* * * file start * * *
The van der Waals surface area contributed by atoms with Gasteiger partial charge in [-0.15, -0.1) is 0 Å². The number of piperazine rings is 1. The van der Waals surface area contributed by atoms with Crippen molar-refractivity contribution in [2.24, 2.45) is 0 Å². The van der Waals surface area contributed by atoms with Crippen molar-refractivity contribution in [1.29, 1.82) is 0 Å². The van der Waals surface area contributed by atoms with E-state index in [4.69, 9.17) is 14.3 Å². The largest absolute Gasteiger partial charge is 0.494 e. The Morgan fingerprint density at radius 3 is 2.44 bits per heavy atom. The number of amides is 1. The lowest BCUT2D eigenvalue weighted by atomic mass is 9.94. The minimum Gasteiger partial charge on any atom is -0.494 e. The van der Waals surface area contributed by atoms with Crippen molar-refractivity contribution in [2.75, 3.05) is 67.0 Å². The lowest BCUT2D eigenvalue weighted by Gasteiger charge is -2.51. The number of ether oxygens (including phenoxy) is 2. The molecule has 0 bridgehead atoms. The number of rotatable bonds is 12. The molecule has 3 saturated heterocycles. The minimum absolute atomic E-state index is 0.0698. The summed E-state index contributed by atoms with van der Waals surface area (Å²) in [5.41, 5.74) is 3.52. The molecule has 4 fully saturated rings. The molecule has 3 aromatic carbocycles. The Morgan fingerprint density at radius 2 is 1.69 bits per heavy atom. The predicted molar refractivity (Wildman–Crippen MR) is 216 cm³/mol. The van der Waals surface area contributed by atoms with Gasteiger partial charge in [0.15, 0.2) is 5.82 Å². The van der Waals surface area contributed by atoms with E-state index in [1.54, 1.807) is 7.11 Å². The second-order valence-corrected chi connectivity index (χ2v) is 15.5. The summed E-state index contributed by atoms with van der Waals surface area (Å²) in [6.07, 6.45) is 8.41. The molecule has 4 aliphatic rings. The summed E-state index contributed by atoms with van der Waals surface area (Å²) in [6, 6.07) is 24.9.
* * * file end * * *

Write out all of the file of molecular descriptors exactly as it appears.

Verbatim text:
The van der Waals surface area contributed by atoms with Gasteiger partial charge in [-0.15, -0.1) is 0 Å². The number of piperazine rings is 1. The van der Waals surface area contributed by atoms with Crippen molar-refractivity contribution in [2.24, 2.45) is 0 Å². The van der Waals surface area contributed by atoms with Crippen molar-refractivity contribution in [1.29, 1.82) is 0 Å². The van der Waals surface area contributed by atoms with E-state index in [4.69, 9.17) is 14.3 Å². The largest absolute Gasteiger partial charge is 0.494 e. The Morgan fingerprint density at radius 3 is 2.44 bits per heavy atom. The number of amides is 1. The lowest BCUT2D eigenvalue weighted by atomic mass is 9.94. The minimum Gasteiger partial charge on any atom is -0.494 e. The van der Waals surface area contributed by atoms with Crippen molar-refractivity contribution in [2.75, 3.05) is 67.0 Å². The lowest BCUT2D eigenvalue weighted by Gasteiger charge is -2.51. The number of ether oxygens (including phenoxy) is 2. The molecule has 0 bridgehead atoms. The number of rotatable bonds is 12. The molecule has 3 saturated heterocycles. The minimum absolute atomic E-state index is 0.0698. The summed E-state index contributed by atoms with van der Waals surface area (Å²) in [5.41, 5.74) is 3.52. The molecule has 4 fully saturated rings. The molecule has 3 aromatic carbocycles. The Morgan fingerprint density at radius 2 is 1.69 bits per heavy atom. The predicted molar refractivity (Wildman–Crippen MR) is 216 cm³/mol. The van der Waals surface area contributed by atoms with Gasteiger partial charge in [0.15, 0.2) is 5.82 Å². The van der Waals surface area contributed by atoms with E-state index in [1.54, 1.807) is 7.11 Å². The second-order valence-corrected chi connectivity index (χ2v) is 15.5. The summed E-state index contributed by atoms with van der Waals surface area (Å²) in [6.07, 6.45) is 8.41. The molecule has 4 aliphatic rings. The summed E-state index contributed by atoms with van der Waals surface area (Å²) in [6, 6.07) is 24.9.